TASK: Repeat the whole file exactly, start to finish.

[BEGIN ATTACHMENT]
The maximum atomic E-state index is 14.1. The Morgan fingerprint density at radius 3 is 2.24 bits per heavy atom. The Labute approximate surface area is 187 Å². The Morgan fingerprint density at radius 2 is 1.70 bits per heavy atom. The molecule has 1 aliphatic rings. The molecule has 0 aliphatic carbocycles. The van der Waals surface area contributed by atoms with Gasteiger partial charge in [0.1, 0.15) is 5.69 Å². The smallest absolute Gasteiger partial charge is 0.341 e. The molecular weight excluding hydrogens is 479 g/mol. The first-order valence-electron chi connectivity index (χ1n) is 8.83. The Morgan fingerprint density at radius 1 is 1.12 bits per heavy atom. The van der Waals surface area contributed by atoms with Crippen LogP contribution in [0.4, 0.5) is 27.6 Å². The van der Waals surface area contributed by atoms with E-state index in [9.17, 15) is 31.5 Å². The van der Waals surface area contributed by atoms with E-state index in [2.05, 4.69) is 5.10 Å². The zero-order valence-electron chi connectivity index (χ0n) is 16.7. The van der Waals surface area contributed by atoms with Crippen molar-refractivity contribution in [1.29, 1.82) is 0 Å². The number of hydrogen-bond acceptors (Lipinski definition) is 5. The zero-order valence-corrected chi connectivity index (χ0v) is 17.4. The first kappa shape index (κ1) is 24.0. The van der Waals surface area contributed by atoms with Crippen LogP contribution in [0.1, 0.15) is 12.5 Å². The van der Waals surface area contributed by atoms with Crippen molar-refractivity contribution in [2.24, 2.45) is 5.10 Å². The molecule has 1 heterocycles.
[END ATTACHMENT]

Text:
The maximum atomic E-state index is 14.1. The Morgan fingerprint density at radius 3 is 2.24 bits per heavy atom. The Labute approximate surface area is 187 Å². The Morgan fingerprint density at radius 2 is 1.70 bits per heavy atom. The molecule has 1 aliphatic rings. The molecule has 0 aliphatic carbocycles. The van der Waals surface area contributed by atoms with Gasteiger partial charge in [0.1, 0.15) is 5.69 Å². The smallest absolute Gasteiger partial charge is 0.341 e. The molecular weight excluding hydrogens is 479 g/mol. The first-order valence-electron chi connectivity index (χ1n) is 8.83. The Morgan fingerprint density at radius 1 is 1.12 bits per heavy atom. The van der Waals surface area contributed by atoms with Crippen LogP contribution in [0.4, 0.5) is 27.6 Å². The van der Waals surface area contributed by atoms with E-state index in [9.17, 15) is 31.5 Å². The van der Waals surface area contributed by atoms with E-state index in [2.05, 4.69) is 5.10 Å². The zero-order valence-electron chi connectivity index (χ0n) is 16.7. The van der Waals surface area contributed by atoms with Crippen molar-refractivity contribution in [1.29, 1.82) is 0 Å². The number of hydrogen-bond acceptors (Lipinski definition) is 5. The zero-order valence-corrected chi connectivity index (χ0v) is 17.4. The first kappa shape index (κ1) is 24.0. The van der Waals surface area contributed by atoms with Crippen LogP contribution in [0.1, 0.15) is 12.5 Å². The van der Waals surface area contributed by atoms with Crippen molar-refractivity contribution in [2.24, 2.45) is 5.10 Å². The molecule has 1 heterocycles.